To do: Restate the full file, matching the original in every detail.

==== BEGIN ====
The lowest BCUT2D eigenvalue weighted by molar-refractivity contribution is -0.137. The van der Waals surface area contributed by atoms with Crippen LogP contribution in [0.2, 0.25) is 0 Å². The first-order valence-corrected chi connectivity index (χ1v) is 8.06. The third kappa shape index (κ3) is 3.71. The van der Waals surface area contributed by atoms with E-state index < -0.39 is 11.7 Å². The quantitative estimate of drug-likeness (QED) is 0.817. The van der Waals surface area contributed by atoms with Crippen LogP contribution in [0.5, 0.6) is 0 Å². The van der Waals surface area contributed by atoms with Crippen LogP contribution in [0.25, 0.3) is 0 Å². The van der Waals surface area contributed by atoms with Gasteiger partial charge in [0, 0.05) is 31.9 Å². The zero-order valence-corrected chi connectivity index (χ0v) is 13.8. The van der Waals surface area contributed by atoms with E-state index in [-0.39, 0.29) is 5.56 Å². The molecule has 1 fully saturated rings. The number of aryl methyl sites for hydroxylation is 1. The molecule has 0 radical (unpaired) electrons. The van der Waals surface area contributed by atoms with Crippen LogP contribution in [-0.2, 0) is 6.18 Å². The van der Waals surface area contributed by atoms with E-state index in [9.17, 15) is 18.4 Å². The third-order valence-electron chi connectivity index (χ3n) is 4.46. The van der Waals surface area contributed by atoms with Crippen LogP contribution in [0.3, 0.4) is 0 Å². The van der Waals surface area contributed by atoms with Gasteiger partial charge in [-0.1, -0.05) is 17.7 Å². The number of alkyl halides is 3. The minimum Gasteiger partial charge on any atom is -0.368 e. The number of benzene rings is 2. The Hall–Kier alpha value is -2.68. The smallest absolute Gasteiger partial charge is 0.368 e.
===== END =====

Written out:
The lowest BCUT2D eigenvalue weighted by molar-refractivity contribution is -0.137. The van der Waals surface area contributed by atoms with Crippen LogP contribution in [0.2, 0.25) is 0 Å². The first-order valence-corrected chi connectivity index (χ1v) is 8.06. The third kappa shape index (κ3) is 3.71. The van der Waals surface area contributed by atoms with E-state index < -0.39 is 11.7 Å². The quantitative estimate of drug-likeness (QED) is 0.817. The van der Waals surface area contributed by atoms with Crippen LogP contribution in [0.5, 0.6) is 0 Å². The van der Waals surface area contributed by atoms with Crippen LogP contribution in [0.25, 0.3) is 0 Å². The van der Waals surface area contributed by atoms with Gasteiger partial charge in [0, 0.05) is 31.9 Å². The zero-order valence-corrected chi connectivity index (χ0v) is 13.8. The van der Waals surface area contributed by atoms with E-state index in [-0.39, 0.29) is 5.56 Å². The molecule has 1 fully saturated rings. The number of aryl methyl sites for hydroxylation is 1. The molecule has 0 radical (unpaired) electrons. The van der Waals surface area contributed by atoms with Crippen LogP contribution in [-0.2, 0) is 6.18 Å². The van der Waals surface area contributed by atoms with E-state index in [9.17, 15) is 18.4 Å². The third-order valence-electron chi connectivity index (χ3n) is 4.46. The van der Waals surface area contributed by atoms with Crippen LogP contribution in [0.3, 0.4) is 0 Å². The van der Waals surface area contributed by atoms with Gasteiger partial charge in [-0.1, -0.05) is 17.7 Å². The number of alkyl halides is 3. The minimum Gasteiger partial charge on any atom is -0.368 e. The number of benzene rings is 2. The Hall–Kier alpha value is -2.68. The smallest absolute Gasteiger partial charge is 0.368 e.